Robert Dickson of the diocese of New Westminster, chair of the General Synod’s expenditures committee. Photo: Neale Adams
For an interview with expenditures committee chair Rob Dickson, go to http://www.youtube.com/watch?v=NAdLC79bDKo
A motion that three officials–the Primate, the General Secretary, and the Prolocutor–be given the power to decide whether expenditures authorized by General Synod should go ahead–was approved by the General Synod Friday.
However, synod members were unwilling to pass the motion without an appeal provision, and amended it to say decisions made by these three people could be “reconsidered” by the Council of General Synod (COGs), currently a 42-member body that makes decisions for the church between the triennial General Synods
Robert Dickson of the diocese of New Westminster, chair of the General Synod’s expenditures committee, made the proposal, arguing that General Synod has been known to vote for programs after being advised there is no money for them. “This process has led to a series of unsustainable annual operating deficits,” he said.
Archbishop Colin Johnson of the diocese of Toronto supported the motion but was concerned there wasn’t any appeal from the decision of “this small group.”
Bishop James Cowan of the diocese of British Columbia also wanted an appeal to COGs made available:
“I think it is the responsibility of the church as a whole through our elected body to make those decisions. I don’t think it should be on the shoulders of the Primate, the General Secretary, and the Prolocutor to make those decisions alone.”
With the amendment, the motion passed by a show of hands.
In an interview, Dickson said that COGs has made it a priority that the General Synod budget be balanced by 2012.
The national church’s reserves, once substantial, have been whittled down by a series of deficit budgets starting in the 1990s. It got to the point that the church had to get a line of credit from a bank to pay its current bills, he said.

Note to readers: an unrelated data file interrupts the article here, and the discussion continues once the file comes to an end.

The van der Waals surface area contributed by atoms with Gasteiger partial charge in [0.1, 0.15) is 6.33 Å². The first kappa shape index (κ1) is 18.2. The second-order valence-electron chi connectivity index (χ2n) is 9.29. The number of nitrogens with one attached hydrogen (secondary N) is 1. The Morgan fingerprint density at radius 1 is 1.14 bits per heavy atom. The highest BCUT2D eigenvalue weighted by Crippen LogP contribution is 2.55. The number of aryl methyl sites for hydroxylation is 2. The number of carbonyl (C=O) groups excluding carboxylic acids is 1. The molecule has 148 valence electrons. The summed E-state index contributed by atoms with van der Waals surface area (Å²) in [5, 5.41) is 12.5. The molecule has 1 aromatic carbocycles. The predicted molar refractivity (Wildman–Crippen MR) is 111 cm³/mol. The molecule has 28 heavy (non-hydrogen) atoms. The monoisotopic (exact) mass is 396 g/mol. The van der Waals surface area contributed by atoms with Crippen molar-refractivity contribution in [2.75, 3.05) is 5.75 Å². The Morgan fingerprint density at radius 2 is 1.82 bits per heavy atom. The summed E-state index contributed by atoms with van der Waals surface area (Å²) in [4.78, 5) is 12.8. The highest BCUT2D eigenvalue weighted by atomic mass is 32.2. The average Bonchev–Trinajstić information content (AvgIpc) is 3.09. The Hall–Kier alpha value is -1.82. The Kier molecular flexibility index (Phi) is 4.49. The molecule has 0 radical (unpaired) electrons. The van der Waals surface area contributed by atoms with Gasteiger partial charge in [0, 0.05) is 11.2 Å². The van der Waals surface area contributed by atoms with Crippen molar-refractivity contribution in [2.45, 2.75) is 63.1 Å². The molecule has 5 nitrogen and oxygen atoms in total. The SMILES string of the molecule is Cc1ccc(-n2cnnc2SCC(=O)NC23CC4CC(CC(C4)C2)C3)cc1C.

During the past two years, the national church has been kept afloat through a series of undesignated bequests totalling $7.3 million. Without these bequests, the church would have had a deficit budget of two million dollars in 2008, and a deficit budget of $873,000 last year.
“These two years have been extremely unusual,” said Dickson. “They have been a blessing.”
But it would be very unwise to rely on bequests. COGs has ruled that only 40 per cent of funds for expenditures should come from bequests this year. By 2012 it should be no more than 10 per cent.
So with $7.3 million received in bequests, and about $2.8 being applied to recent deficits, the reserves have begun to slowly build up again–by about $4.5 million over the past two years.
To reach a balanced budget in 2012, COGs has decided the deficit should be no more than $500,000 this year, and $100,000 in 2011, Dickson said.
Although returning to a balanced budget and building up reserves is difficult–it means substantial cuts in program even though there is money in the bank–it is the only way to go, insisted Dickson and the church’s national treasurer, Michele George.
Otherwise, said George, “All you are doing is running yourself into bankruptcy…We want to focus on ministry instead of always asking, ‘How are we going to make ends meet?’ ”
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